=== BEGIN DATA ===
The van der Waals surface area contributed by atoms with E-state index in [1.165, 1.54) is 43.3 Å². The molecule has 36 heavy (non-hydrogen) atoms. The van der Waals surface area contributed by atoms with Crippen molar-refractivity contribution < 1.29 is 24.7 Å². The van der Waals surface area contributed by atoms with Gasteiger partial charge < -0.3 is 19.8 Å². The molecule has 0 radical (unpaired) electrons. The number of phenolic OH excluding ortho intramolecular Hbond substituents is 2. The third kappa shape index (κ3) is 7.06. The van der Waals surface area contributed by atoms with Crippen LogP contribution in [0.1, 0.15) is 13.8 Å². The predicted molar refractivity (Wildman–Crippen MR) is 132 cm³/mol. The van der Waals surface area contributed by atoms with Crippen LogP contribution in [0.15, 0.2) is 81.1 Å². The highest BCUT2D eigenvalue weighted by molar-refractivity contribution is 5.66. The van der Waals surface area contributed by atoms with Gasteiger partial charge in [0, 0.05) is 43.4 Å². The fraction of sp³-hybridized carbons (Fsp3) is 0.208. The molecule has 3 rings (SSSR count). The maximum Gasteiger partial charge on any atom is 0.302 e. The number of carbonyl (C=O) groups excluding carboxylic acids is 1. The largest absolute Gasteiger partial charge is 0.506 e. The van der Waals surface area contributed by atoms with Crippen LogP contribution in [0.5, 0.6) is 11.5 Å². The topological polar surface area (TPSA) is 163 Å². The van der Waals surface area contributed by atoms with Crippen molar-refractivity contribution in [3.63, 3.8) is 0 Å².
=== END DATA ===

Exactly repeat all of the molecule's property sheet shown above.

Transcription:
The van der Waals surface area contributed by atoms with E-state index in [1.165, 1.54) is 43.3 Å². The molecule has 36 heavy (non-hydrogen) atoms. The van der Waals surface area contributed by atoms with Crippen molar-refractivity contribution < 1.29 is 24.7 Å². The van der Waals surface area contributed by atoms with Gasteiger partial charge < -0.3 is 19.8 Å². The molecule has 0 radical (unpaired) electrons. The number of phenolic OH excluding ortho intramolecular Hbond substituents is 2. The third kappa shape index (κ3) is 7.06. The van der Waals surface area contributed by atoms with Crippen LogP contribution in [0.1, 0.15) is 13.8 Å². The predicted molar refractivity (Wildman–Crippen MR) is 132 cm³/mol. The van der Waals surface area contributed by atoms with Crippen LogP contribution in [0.15, 0.2) is 81.1 Å². The highest BCUT2D eigenvalue weighted by molar-refractivity contribution is 5.66. The van der Waals surface area contributed by atoms with Gasteiger partial charge in [0, 0.05) is 43.4 Å². The fraction of sp³-hybridized carbons (Fsp3) is 0.208. The molecule has 3 rings (SSSR count). The maximum Gasteiger partial charge on any atom is 0.302 e. The number of carbonyl (C=O) groups excluding carboxylic acids is 1. The largest absolute Gasteiger partial charge is 0.506 e. The van der Waals surface area contributed by atoms with Crippen LogP contribution in [0.5, 0.6) is 11.5 Å². The topological polar surface area (TPSA) is 163 Å². The van der Waals surface area contributed by atoms with Crippen molar-refractivity contribution in [3.63, 3.8) is 0 Å².